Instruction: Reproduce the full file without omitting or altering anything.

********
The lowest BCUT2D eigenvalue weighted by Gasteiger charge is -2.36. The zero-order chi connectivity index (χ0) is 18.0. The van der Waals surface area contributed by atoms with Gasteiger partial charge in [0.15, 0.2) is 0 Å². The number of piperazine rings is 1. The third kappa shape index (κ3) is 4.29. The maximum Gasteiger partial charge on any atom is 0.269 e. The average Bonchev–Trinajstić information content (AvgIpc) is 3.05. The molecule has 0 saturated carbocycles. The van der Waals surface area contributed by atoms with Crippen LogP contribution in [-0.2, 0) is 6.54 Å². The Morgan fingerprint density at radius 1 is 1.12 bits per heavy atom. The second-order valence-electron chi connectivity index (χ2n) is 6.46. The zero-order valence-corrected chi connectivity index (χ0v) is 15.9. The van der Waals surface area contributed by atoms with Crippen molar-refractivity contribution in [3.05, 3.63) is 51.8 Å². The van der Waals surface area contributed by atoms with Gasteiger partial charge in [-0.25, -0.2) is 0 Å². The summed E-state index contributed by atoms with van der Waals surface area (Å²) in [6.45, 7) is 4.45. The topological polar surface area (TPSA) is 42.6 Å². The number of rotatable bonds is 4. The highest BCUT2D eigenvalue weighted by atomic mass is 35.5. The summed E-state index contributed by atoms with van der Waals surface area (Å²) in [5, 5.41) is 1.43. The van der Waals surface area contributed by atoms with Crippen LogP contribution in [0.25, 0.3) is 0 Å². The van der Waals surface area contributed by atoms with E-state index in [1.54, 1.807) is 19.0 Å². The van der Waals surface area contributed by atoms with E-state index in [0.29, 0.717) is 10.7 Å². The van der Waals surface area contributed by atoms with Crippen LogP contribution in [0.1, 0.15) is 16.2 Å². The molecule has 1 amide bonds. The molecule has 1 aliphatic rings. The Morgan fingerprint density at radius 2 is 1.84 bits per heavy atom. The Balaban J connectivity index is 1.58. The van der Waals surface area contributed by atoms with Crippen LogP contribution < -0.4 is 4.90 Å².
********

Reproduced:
The lowest BCUT2D eigenvalue weighted by Gasteiger charge is -2.36. The zero-order chi connectivity index (χ0) is 18.0. The van der Waals surface area contributed by atoms with Gasteiger partial charge in [0.15, 0.2) is 0 Å². The number of piperazine rings is 1. The third kappa shape index (κ3) is 4.29. The maximum Gasteiger partial charge on any atom is 0.269 e. The average Bonchev–Trinajstić information content (AvgIpc) is 3.05. The molecule has 0 saturated carbocycles. The van der Waals surface area contributed by atoms with Crippen LogP contribution in [-0.2, 0) is 6.54 Å². The Morgan fingerprint density at radius 1 is 1.12 bits per heavy atom. The second-order valence-electron chi connectivity index (χ2n) is 6.46. The zero-order valence-corrected chi connectivity index (χ0v) is 15.9. The van der Waals surface area contributed by atoms with Crippen molar-refractivity contribution in [3.05, 3.63) is 51.8 Å². The van der Waals surface area contributed by atoms with Gasteiger partial charge in [-0.25, -0.2) is 0 Å². The summed E-state index contributed by atoms with van der Waals surface area (Å²) in [6.45, 7) is 4.45. The topological polar surface area (TPSA) is 42.6 Å². The number of rotatable bonds is 4. The highest BCUT2D eigenvalue weighted by atomic mass is 35.5. The summed E-state index contributed by atoms with van der Waals surface area (Å²) in [5, 5.41) is 1.43. The van der Waals surface area contributed by atoms with Crippen LogP contribution in [0.25, 0.3) is 0 Å². The van der Waals surface area contributed by atoms with E-state index in [1.54, 1.807) is 19.0 Å². The van der Waals surface area contributed by atoms with E-state index in [0.29, 0.717) is 10.7 Å². The van der Waals surface area contributed by atoms with Crippen LogP contribution in [0.1, 0.15) is 16.2 Å². The molecule has 1 amide bonds. The molecule has 1 aliphatic rings. The Morgan fingerprint density at radius 2 is 1.84 bits per heavy atom. The Balaban J connectivity index is 1.58. The van der Waals surface area contributed by atoms with Crippen LogP contribution < -0.4 is 4.90 Å².